An international research group has developed a solid oxide fuel cell that can be used in vehicles. The monolith device has an active cell area of approximately 18 cm2 and was constructed using common manufacturing processes. It was found to achieve a high power density of 5.6 kW/L, which the scientists say is comparable to that of the most efficient fuel cells based on ceramic anodes.
Excerpt from pv magazine Global
A Danish-Norwegian research group has designed a metal-based monolithic solid oxide fuel cell (SOFC) that is believed to be suitable for transportation applications. The scientists explained that SOFCs are typically used for stationary applications, especially with combined heat and power systems, thanks to the high temperature at which they can operate. However, these devices are generally considered less suitable for vehicles due to their low power density and the limited robustness to thermal cycling of their ceramic anode.
In the proposed fuel cell configuration, the ceramic anode has been replaced by metal interconnects. “The monolith concept integrates cell support, gas channels and interconnects into a single layer, reducing stack height by a factor of 2 to 4,” the researchers explained, noting that the stack of metal-based monolith is significantly cheaper than a conventional battery. “This dramatically increases the volumetric density and specific power of the stack, which are important parameters given the space and weight constraints in vehicles.”
Additionally, the high metal content of the SOFC is believed to reduce temperature differences across the stack and provide more robustness to rapid thermal cycling during operation, which scientists believe could be important when combining the fuel cell with electric batteries in a vehicle. “Previous work on monolithic SOFC designs has been reported by Saint-Gobain, which has developed all-ceramic monolithic SOFC stacks, and by Argonne National Laboratory, which has designed metal-supported SOFC stacks ( “TuffCell”),” the research group said. “However, our concept of monolithic metal-based SOFCs includes several significant differences from that developed by Argonne National Laboratory, such as processing techniques to integrate gas flow channels, materials and thicknesses. electrodes, and the concept of integrated seals. ”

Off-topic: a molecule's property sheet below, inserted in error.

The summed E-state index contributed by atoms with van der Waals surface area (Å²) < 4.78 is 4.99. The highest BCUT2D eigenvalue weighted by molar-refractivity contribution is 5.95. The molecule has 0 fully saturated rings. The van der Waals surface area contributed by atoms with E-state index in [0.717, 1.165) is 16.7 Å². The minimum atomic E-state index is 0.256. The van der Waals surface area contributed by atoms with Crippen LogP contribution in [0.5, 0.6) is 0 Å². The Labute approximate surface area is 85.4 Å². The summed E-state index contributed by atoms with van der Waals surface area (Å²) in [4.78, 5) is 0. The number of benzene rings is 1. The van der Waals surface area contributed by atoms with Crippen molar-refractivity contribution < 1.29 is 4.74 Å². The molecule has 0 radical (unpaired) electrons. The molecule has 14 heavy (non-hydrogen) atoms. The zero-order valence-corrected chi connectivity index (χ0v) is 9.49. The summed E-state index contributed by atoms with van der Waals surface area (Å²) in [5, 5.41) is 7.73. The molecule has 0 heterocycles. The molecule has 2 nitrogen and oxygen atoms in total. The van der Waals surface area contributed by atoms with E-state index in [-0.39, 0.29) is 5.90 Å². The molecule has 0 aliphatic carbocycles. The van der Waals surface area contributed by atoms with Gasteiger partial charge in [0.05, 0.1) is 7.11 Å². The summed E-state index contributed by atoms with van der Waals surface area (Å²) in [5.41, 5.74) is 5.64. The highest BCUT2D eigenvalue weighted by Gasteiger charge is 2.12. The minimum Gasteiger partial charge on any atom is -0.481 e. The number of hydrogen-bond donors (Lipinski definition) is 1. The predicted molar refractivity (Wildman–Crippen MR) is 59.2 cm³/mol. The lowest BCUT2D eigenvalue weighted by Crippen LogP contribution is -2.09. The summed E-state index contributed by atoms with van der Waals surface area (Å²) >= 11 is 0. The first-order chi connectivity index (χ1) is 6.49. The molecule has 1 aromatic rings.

A SOCF monolith with an active cell area of about 18cm2 was built through four processes – strip casting, lamination, co-sintering and catalyst infiltration – which scientists have described as common techniques used in fuel cell manufacturing. The device was found to have an open circuit voltage of 1065 mV and a power density of 5.6 kW/L, which the researchers say is comparable to the most efficient fuel cells based on aluminum anodes. ceramic. “We believe this design, or a similar one, could enable large-scale production of fuel cell-powered electrified transportation with significantly increased range, reduced charging times and lower costs,” they concluded.
The fuel cell technology is presented in the article Production of a high power density monolithic fuel cell, published in nature communication. The research team includes academics from the Technical University of Denmark and the Norwegian research entity Sintef.
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